A lot of things may have changed since I started become a virtual assistant for a small business in the USA, but one thing remains surprisingly constant: a lot of startups still don’t know what’s involved in hiring a VA for their business. As someone who has worked with, and has helped set up VAs for start-ups, individuals and long existing businesses from different countries, here are some of the things involved and setting up and establishing a relationship with outsourced VAs.
1. Dissect your needs. Determine if your business will benefit if you hire a virtual assistant. What are the tasks you can assign, and which ones will likely grow in time.
This is the kind of thinking that will take more than a day. I don’t mean what tasks you can assign a VA for a week. I mean it possibly on a monthly basis, the small tasks that take up time, and the occasional tasks that need to be looked at.
Here’s an example:
- Checking emails (sorting and email support)
- Ensuring all orders are sent
- Social media management (Facebook page, twitter and Google+)
- Creating your weekly schedule
- Contacting suppliers
- Checking for online reviews of your company
- Monthly tasks
- Editing and uploading a simple video for your YouTube channel
- Basic auditing
Tasks that will possibly grow
- Support to cover email
- Ensuring all orders are sent
- Contacting suppliers
This will give you a great idea on what skills you might have to teach and focus on for your VA, as well as maybe create processes in case you expand.
Another list that will also benefit you is a list of tasks that your VA cannot do, either for security purposes or because it needs a special touch. That way, you won’t go over the line and expect your VA to do something they do not know, and have not been trained on. It’s tempting, I tell you. So it’s best to set rules for yourself before even hiring.
2. If you’re already sure want to hire a VA, the next step is knowing whether you want to hire a freelancer or a VA from an agency. There are several factors, and both options has its own pros and cons.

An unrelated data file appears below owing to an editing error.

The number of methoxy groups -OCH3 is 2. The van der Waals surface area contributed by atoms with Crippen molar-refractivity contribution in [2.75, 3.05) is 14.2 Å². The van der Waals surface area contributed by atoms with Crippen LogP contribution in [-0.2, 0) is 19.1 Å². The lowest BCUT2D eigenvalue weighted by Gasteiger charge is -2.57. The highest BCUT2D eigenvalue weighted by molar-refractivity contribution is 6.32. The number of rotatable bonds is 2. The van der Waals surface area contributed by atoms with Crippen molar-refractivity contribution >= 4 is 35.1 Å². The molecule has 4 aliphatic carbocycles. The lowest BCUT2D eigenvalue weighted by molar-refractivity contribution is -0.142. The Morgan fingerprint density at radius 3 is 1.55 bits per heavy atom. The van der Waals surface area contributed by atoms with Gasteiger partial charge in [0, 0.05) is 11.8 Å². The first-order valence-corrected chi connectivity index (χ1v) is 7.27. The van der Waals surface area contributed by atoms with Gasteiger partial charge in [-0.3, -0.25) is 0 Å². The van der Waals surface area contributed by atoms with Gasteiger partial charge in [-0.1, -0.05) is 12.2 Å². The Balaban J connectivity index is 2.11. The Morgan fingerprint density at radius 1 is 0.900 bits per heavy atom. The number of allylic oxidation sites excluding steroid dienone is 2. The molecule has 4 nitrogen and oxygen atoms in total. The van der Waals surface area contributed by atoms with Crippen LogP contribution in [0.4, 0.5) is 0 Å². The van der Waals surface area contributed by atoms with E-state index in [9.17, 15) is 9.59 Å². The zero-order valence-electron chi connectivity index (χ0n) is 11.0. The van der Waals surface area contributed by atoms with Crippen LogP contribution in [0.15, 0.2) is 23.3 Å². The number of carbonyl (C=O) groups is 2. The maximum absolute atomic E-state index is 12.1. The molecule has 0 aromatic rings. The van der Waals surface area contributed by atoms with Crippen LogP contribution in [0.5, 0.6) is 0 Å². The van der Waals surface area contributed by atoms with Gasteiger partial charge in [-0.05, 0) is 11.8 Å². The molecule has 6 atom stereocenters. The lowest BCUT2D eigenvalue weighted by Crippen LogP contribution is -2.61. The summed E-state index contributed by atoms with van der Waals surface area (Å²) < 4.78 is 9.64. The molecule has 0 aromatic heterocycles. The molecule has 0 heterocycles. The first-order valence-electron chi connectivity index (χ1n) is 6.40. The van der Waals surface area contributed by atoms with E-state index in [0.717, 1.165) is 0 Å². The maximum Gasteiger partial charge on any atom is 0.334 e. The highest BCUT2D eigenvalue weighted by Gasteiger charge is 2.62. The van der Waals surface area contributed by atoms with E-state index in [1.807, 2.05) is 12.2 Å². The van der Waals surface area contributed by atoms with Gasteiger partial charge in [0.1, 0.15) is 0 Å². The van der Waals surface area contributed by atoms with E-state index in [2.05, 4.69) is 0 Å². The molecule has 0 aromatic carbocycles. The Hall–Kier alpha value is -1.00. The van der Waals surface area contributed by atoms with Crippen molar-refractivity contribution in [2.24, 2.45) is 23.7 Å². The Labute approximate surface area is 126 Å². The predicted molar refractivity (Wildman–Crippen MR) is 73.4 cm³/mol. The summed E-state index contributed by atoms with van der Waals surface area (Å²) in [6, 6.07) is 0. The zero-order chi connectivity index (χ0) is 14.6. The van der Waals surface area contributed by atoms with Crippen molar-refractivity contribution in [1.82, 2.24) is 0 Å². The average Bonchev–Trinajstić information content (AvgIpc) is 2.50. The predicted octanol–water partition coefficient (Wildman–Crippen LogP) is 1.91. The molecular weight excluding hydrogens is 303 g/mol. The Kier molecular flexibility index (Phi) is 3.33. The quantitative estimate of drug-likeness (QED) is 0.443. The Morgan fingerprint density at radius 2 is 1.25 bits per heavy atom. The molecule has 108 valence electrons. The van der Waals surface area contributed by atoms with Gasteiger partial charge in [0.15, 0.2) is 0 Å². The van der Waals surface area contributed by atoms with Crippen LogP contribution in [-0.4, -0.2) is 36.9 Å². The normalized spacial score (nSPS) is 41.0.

- Price – Hiring from an agency is obviously more expensive as compared to hiring a freelancer because of overhead costs.
- Skill set – A freelancer VA might have all the skills that you need, but it’s very unlikely. And if they do, they will most likely be very expensive. An agency will arrange for you to have multiple VA in order to smoothen the skill set gap.
- Personalization – Getting a freelancer will assure that you get personalized attention because there is only one person focused on your business. An agency will assign several virtual assistants based on their skills and your needs. A work through around this problem is if you require a full time VA for a specific function to get the personalized services that you need. You’ll have to voice out this specific request before your project starts.
3. Create a specific job description or requirement.This will be very easy for you since you already have a list of tasks for your business. If you’re hiring a freelancer, you might want to break it down based on skills set. An agency will be able to cover all your requirements. Make sure all your particulars are there, such as requiring someone to work full time. Whether you’re hiring a freelancer or from an agency though, be sure to provide examples of the work that you want.